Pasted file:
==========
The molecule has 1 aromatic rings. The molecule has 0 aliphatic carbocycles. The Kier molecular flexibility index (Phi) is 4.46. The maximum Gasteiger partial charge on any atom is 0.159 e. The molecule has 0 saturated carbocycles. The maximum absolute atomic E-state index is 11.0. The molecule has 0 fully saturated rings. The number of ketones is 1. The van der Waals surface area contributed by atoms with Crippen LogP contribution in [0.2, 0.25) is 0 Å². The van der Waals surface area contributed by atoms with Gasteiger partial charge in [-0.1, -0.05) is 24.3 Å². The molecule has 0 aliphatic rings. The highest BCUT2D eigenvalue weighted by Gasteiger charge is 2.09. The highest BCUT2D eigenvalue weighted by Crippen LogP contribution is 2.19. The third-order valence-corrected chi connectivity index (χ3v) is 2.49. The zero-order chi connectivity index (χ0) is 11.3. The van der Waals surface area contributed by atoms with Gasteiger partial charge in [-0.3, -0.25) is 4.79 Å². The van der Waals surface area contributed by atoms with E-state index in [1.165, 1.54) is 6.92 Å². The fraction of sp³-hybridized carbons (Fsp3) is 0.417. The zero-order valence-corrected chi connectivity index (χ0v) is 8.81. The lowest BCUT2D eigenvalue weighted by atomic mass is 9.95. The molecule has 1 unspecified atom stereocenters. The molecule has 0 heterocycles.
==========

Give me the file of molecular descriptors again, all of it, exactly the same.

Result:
The molecule has 1 aromatic rings. The molecule has 0 aliphatic carbocycles. The Kier molecular flexibility index (Phi) is 4.46. The maximum Gasteiger partial charge on any atom is 0.159 e. The molecule has 0 saturated carbocycles. The maximum absolute atomic E-state index is 11.0. The molecule has 0 fully saturated rings. The number of ketones is 1. The van der Waals surface area contributed by atoms with Crippen LogP contribution in [0.2, 0.25) is 0 Å². The van der Waals surface area contributed by atoms with Gasteiger partial charge in [-0.1, -0.05) is 24.3 Å². The molecule has 0 aliphatic rings. The highest BCUT2D eigenvalue weighted by Gasteiger charge is 2.09. The highest BCUT2D eigenvalue weighted by Crippen LogP contribution is 2.19. The third-order valence-corrected chi connectivity index (χ3v) is 2.49. The zero-order chi connectivity index (χ0) is 11.3. The van der Waals surface area contributed by atoms with Gasteiger partial charge in [-0.3, -0.25) is 4.79 Å². The van der Waals surface area contributed by atoms with E-state index in [1.165, 1.54) is 6.92 Å². The fraction of sp³-hybridized carbons (Fsp3) is 0.417. The zero-order valence-corrected chi connectivity index (χ0v) is 8.81. The lowest BCUT2D eigenvalue weighted by atomic mass is 9.95. The molecule has 1 unspecified atom stereocenters. The molecule has 0 heterocycles.